This article was originally an internal RFCThis article was an RFC written in December 2019 that was converted to this website template. It's a good example of an RFC as described in our writing practices and culture article.
|[RFC] Manager Charter|
|Summary: Document the core expectations of every people manager at HashiCorp.||Status: WIP | In-Review | Approved | Obsolete|
|Created: Dec. 5, 2019||Owner: Margaret Gillette|
|Current Version: 1.0||Contributors: Exec Staff, Colleen Fukui-Sketchley|
|Approvers: Jeff Harper, Dave McJannet|
As of this writing, HashiCorp has ~145 people managers with anywhere from 1 direct report to over 20. Many are first-time managers transferred from individual contributor roles into people management positions without clear expectations outlined for what is expected of them in their new jobs. Others come from the outside with management experience at companies that vary widely in size, industry, and stage. They bring the expectations of managers at those companies to HashiCorp and execute upon them, whether or not they best match the needs of HashiCorp, at our size, in our industry and in our present phase.
Given our expected growth and average span-of-control (approximately 1:5.5), we can reasonably expect to hire another ~127 managers in FY21. A people management team of 272, primarily distributed, with widely varied understanding of what people managers are expected to focus on could have a significant impact on everything from culture to achievement of our company objectives. The dramatic growth in manager numbers and the lack of documented expectations for managers leads to three primary challenges — leadership development, team objective-setting, and performance management of managers.
Presently, expectations of managers are communicated indirectly through our company principles and through job postings written by senior managers. The principles serve as useful guidelines for behaviors, but are not meant to convey job expectations. Job postings set expectations for individual positions prior to hire. Each manager job posting is unique, written for a very specific job opening applicable to one team. Additionally, they are rarely updated as context changes. This leaves a significant gap in terms of common standards around what people managers at HashiCorp do, what they are responsible for, and what hiring criteria we use to recruit and select them. This lack of common expectations for managers makes recruitment, leadership development, team objective-setting, and performance management challenging because there is no core framework upon which to build out these systems.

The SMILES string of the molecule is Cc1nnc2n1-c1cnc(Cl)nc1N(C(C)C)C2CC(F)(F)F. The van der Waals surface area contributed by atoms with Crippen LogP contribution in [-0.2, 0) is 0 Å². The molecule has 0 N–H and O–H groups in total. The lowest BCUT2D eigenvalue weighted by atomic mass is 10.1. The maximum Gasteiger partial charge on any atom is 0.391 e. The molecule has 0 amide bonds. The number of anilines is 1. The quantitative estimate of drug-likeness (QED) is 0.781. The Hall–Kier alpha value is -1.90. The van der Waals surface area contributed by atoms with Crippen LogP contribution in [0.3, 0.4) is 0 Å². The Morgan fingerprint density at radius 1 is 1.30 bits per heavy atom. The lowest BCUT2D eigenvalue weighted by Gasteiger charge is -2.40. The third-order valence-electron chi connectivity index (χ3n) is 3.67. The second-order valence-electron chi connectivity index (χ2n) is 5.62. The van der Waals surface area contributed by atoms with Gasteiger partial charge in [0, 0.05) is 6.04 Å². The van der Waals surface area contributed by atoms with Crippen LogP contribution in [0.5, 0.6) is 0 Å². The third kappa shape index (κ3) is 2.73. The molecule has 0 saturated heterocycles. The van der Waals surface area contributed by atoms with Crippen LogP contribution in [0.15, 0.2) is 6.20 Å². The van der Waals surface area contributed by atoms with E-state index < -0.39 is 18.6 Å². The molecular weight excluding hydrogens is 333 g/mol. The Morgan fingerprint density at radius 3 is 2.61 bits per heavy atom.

In addition to the principles and job postings, we communicate expectations for individual contributors through our career matrices. Career matrices are meant to show how expectations change by level (ie. Apprentice Engineer up through Principal Engineer) and are unique to every group. We presently have matrices in place for Engineering, Product Marketing, Product Management, Education, Developer Advocacy and Accounting with the intent to complete these matrices for every job function with more than 20 constituents in FY21. We also intend to create these functional matrices for people managers in larger organizations, such as Marketing and Engineering. However these future functional management matrices are dependent upon a core framework that lays out the expectations of managers across all positions, levels and groups. See similar examples from Google, Facebook, Salesforce, Amazon. In the absence of such a general, company-wide framework for people management, we are unlikely to create shared expectations of managers between groups.
We propose the creation and implementation of a Manager Charter - a simple framework outlining the core and most critical expectations and responsibilities of people managers at HashiCorp.
Goals of the Manager Charter